About 60% of patients describe the painful sensation as spontaneous (burning, sunburn-like, paroxysmal, pruritic, and deep), with worsening at rest or during the night [12]; the sensation can be associated with thermal evoked pain (cold or warm) with or without allodynia, a painful response to a normally innocuous stimulus, and hyperalgesia, an increased response to a painful stimulus [12]. In addition there are negative sensory symptoms (thermal and pinprick hypoesthesia) that reflect peripheral deafferentation [19]. Sensation of cold feet is reported, though warm to touch. Thermal hypoesthesia with or without pinprick hypoesthesia has been detected in 40% of patients [20]; hyperalgesia and aftersensation have been detected in 10–20% of patients [12, 20].

2.3. Complex Regional Pain Syndrome (CRPS)
CRPS is a syndrome characterized by a continuing (spontaneous and/or evoked) regional pain, that is, seemingly disproportionate in time or degree to the usual course of any known trauma or other lesion [23]. The pain is regional (not in a specific nerve territory or dermatome); it usually has a distal predominance of abnormal sensory, motor, sudomotor, vasomotor, and/or trophic findings. It has signs of central sensitisation such as allodynia and hyperalgesia. The syndrome shows variable progression over time [23].

Accumulating experimental and clinical evidence supports the hypothesis that Complex Regional Pain Syndrome type I (CRPS-I) might indeed be a small fiber neuropathy [25]. Most post-traumatic inflammatory changes observed in CRPS are mediated by two peptides, CGRP and substance P [26]. The activation of cutaneous nociceptors can induce retrograde depolarisation of small-diameter primary afferents, causing release of neuropeptides such as substance P and CGRP from sensory terminals in the skin.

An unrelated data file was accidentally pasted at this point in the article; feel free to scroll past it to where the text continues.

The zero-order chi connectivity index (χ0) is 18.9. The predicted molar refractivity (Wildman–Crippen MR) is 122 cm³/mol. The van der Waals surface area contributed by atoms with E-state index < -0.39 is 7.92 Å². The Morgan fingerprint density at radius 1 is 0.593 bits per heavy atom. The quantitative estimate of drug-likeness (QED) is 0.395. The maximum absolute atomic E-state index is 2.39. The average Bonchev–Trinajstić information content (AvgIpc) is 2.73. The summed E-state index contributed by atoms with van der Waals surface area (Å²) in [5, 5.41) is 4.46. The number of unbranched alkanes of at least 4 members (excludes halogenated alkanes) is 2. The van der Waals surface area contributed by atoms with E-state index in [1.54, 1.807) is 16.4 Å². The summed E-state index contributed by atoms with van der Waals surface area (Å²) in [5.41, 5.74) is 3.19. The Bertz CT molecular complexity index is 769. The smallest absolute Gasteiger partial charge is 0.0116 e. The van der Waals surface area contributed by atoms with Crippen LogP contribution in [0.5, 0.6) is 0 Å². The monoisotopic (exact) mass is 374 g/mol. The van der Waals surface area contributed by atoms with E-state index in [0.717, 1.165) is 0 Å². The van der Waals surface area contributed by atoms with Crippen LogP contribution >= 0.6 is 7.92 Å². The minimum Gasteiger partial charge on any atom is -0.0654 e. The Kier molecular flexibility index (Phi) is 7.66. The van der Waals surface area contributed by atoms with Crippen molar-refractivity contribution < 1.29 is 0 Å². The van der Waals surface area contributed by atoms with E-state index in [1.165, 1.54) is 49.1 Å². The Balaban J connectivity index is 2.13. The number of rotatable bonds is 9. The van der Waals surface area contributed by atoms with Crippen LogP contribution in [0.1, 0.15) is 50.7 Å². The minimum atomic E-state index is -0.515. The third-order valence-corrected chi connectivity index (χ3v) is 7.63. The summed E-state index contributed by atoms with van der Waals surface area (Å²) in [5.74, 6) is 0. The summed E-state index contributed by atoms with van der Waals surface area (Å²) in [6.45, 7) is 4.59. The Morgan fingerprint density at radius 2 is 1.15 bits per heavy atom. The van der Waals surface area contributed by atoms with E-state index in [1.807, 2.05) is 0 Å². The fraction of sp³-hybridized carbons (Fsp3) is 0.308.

A specific diagnostic test for small fiber neuropathy is a skin biopsy; this includes a count of the intraepidermal small nerve fibers (IENF) that cross the basal membrane. The loss of IENF can be reliably measured and is currently used to diagnose small fiber neuropathy (SFN) [17].

Skin biopsy is much less invasive and more practical than peripheral nerve biopsy. It is a safe and reliable tool for investigating nociceptive fibers in human epidermis and dermis [29]. It can be performed at any site of the body, with a disposable punch, using a sterile technique, and under local anesthesia (Figure 2) [29].

A recent study assessed the usefulness of skin biopsy in the assessment of 145 patients with suspected SFN [21]. In 59% of patients skin biopsy was abnormal in at least one site [21]. Patients with confirmed SFN were significantly more likely to have pain; they were more than twice as likely to respond to standard neuropathic pain medications [21]. A positive response to neuropathic pain medications was seen in 84% of patients with an abnormal skin biopsy compared to only 42% of those with a normal biopsy [21]. Skin biopsy has a relatively high yield in patients with sensory symptoms with no findings of mixed fiber neuropathy on clinical examination or on nerve conduction studies [21].

Along with neuronal and immunological systems, the skin plays a critical role in sensory transduction [1]. Further direct targeting of the skin with topical agents should be considered. The interaction of TRPV1 and TRPA1 channels in the skin in painful conditions needs further exploration. Second generation TRPV1 antagonists (without on-target side effects of hyperthermia and burn risk) are under development [6].

In Pain Medicine, the skin does indeed matter!